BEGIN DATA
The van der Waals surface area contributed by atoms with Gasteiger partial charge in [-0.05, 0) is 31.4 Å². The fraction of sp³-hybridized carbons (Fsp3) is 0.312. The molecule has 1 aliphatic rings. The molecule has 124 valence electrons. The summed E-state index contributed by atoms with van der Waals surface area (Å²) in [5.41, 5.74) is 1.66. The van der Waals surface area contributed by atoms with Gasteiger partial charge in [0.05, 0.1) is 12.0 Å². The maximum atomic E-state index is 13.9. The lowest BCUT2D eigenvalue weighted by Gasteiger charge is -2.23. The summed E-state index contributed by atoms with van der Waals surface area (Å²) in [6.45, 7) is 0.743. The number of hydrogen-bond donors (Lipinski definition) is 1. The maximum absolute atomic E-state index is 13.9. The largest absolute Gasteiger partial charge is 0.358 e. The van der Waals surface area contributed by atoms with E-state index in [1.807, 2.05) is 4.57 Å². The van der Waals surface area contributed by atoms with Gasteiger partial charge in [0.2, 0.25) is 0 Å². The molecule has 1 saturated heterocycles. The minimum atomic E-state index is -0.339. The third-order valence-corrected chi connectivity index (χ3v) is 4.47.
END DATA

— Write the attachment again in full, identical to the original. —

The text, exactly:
The van der Waals surface area contributed by atoms with Gasteiger partial charge in [-0.05, 0) is 31.4 Å². The fraction of sp³-hybridized carbons (Fsp3) is 0.312. The molecule has 1 aliphatic rings. The molecule has 124 valence electrons. The summed E-state index contributed by atoms with van der Waals surface area (Å²) in [5.41, 5.74) is 1.66. The van der Waals surface area contributed by atoms with Gasteiger partial charge in [0.05, 0.1) is 12.0 Å². The maximum atomic E-state index is 13.9. The lowest BCUT2D eigenvalue weighted by Gasteiger charge is -2.23. The summed E-state index contributed by atoms with van der Waals surface area (Å²) in [6.45, 7) is 0.743. The number of hydrogen-bond donors (Lipinski definition) is 1. The maximum absolute atomic E-state index is 13.9. The largest absolute Gasteiger partial charge is 0.358 e. The van der Waals surface area contributed by atoms with E-state index in [1.807, 2.05) is 4.57 Å². The van der Waals surface area contributed by atoms with Gasteiger partial charge in [0.2, 0.25) is 0 Å². The molecule has 1 saturated heterocycles. The minimum atomic E-state index is -0.339. The third-order valence-corrected chi connectivity index (χ3v) is 4.47.